Cascade One

(One because I sense more coming)

Harry Drabik

Grand Portage waterfall.

Cascade is seen frequently in geographic description, but is a different thing when it smacked me in the face. Victim (narrowly surviving) for tenth grade sport, I was approached by the physics and advanced math department. That was one woman, Eleanor Matsis, asking, “Want to see the Cascades with me?” I said “yes” sensing the invite was more command than request.

Age fifty or so, Mat (her familiar moniker) was fore sure more woman than I was man. Twenty-one, I was a dried chicken wishbone compared to Mat. So, not wishing to be snapped in half, of course I squeaked “yes.” One of the smartest dumb things I ever did.  

Could have been mere convenience Mat thinking my Land Rover a wise choice for the Partridge Falls road, at the time built heavily of lurches and boulders. If you’ve ever been in a Series Land Rover you know the full-body massage involved. Her 17-foot standard Grumman moved from Rover to me, we headed off.

But wait. Why not take pictures (Mat’s idea) of the canoe by the falls? Two thirds of my body weight bravely ‘n barely held overhead, I was directed this way and that in well-worn Red Wings at what I felt was perilously near a watery brink. A mere fifty foot drop looked worse churned frothy from recent rain when a guy’s wearing near a hundred pounds of aircraft-grade aluminum overhead.  

But I did it. Had to, didn’t I, considering whatever standing I had needed to be affirmed. Affirm I did when I gust bore down the river. Normal way to portage is with canoe parallel to earth, but not photographic enough for Mat who wanted the canoe pointed up like I was aiming a Katushka rocket. The gust, thank God for physics which I was experiencing with more direct knowledge than Mat, spun me like a weather vane, except in my case nimble Red Wings danced me away from the edge of disaster. Mat saw it too, “Enough pictures. Let’s go.” Part of my manhood in my throat, I happily obeyed.  

It’s a relatively short paddle from Partridge (poor lower landing as I recall) to Pigeon Cascades, especially speedy with Mat as a two-armed Johnson five horse driving us powerfully forward as she complained about our trim. About that she was right. But had I ate both lunches I’d have still been too light, though going with the current having flat trim was a trivial matter, a rumination I kept under my hat.  

A worthy fall, the Cascades were heard before seen and gave good reason to head in to land. Neither of us having been there before, the Pigeon Cascades were a grand explanation for why an eight-mile portage (called Grand) existed. If you try, as I did recently, to find the Cascades in a search, you likely won’t succeed. Again, the easy-researchers got to High Falls and stopped there contented with their labors. On-their-ass reviewers didn’t bother making it to the Cascades to see OMG (in my day Holy Balls) a challenge bigger than the Fur Trade. With most of the logging dam in place it was impossible to judge the natural drop, but I’d guess twice that of Partridge where some of my wits stayed afluttering.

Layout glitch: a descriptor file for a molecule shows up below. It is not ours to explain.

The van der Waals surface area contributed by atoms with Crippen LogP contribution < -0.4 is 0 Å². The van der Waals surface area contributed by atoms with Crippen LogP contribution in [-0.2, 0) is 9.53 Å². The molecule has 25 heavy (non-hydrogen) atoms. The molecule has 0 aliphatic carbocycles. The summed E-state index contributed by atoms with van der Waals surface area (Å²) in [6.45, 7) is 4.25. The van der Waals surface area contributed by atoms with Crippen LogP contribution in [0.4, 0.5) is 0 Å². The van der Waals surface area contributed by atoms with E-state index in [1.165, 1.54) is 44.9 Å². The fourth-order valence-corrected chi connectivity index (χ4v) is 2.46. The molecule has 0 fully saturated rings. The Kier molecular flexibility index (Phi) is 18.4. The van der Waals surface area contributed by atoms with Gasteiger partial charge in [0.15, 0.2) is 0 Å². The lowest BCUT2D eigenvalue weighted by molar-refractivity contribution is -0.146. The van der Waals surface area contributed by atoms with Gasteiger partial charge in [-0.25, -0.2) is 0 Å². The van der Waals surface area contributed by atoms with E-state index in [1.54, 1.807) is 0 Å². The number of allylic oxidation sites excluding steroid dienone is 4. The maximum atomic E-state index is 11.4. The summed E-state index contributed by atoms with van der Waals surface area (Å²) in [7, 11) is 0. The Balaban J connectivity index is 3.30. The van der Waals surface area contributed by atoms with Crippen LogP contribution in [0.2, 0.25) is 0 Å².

But it’s not just the falls that daunted the Fur Trade and balk the canoeist; it’s the canyon and rapids below that go on and ON - Holly Gee Whiz! At the somewhat similar Kakabeka Fall on the Kam natives and traders went up and around in one shot. In comparison the Cascade was that plus more, too much more or that would have been the route. But let me go on. You’ll see.  

The Cascade makes a plunge that turns the Pigeon ninety southward in a deep canyon filled with rapids enough to make you glad to be where you are and not down there. My young-adult awe matched that of middle-aged Mat walking with me on our side of the rugged gorge. Some things are known, shared unvoiced in faces.

Overcome, I was uncharacteristically lost for words. While I was known to gab too much Mat wasn’t. Her familiar eight word expression sums her nicely. “Say what you mean. Mean what you say.” Motto, worthy of a good life but apparently lethal to politicians, more to our sorrow. But drop that.

More important was the natural spectacle of the Cascade and gorge. Rock hopping the rim of an 80 to hundred (good guesses I hope) sheer drop to watery turmoil, I was glad I wasn’t wearing an aluminum hat that might topple me into the great nowhere. Taking in the natural drama I was also experiencing the tip of a scary human story. Scary? Damn right scary!

Remnants of log ladders fastened to and going down the canyon walls was more than plenty for churning my gut with fear.   Raw fear rose thinking of the lives of unknown workers doing river drives to get logs down the Pigeon. Sometime later Palmer, a local with a colorful sense of expertise, told of being on the last drive in the late 1930s. Obviously, the canyon ladders weren’t fit for use by this guy thinking to self how glad he was to never need facing that sort of challenge for a modest wage.

But, looking further, going down vertical ladders to face roaring water and pike-pole jammed logs into the flow was done, else the ladders wouldn’t be there. Nor would, as I began to understand scene and scope the shaping of one rapid near the waterfall base or the addition of huge iron sheets at the 90 bend to prevent logs sticking there. How much does iron plate weigh? How do you horse and maneuver iron sheets into a gorge while dealing with the flow of a substantial river? On-the-ground facts impressed, but wait.

Stopped after walking the gorge rim, I looked back. There we were, near where we’d begun because the Cascade is an actual hairpin bend. As said, there has to be a Cascade Two.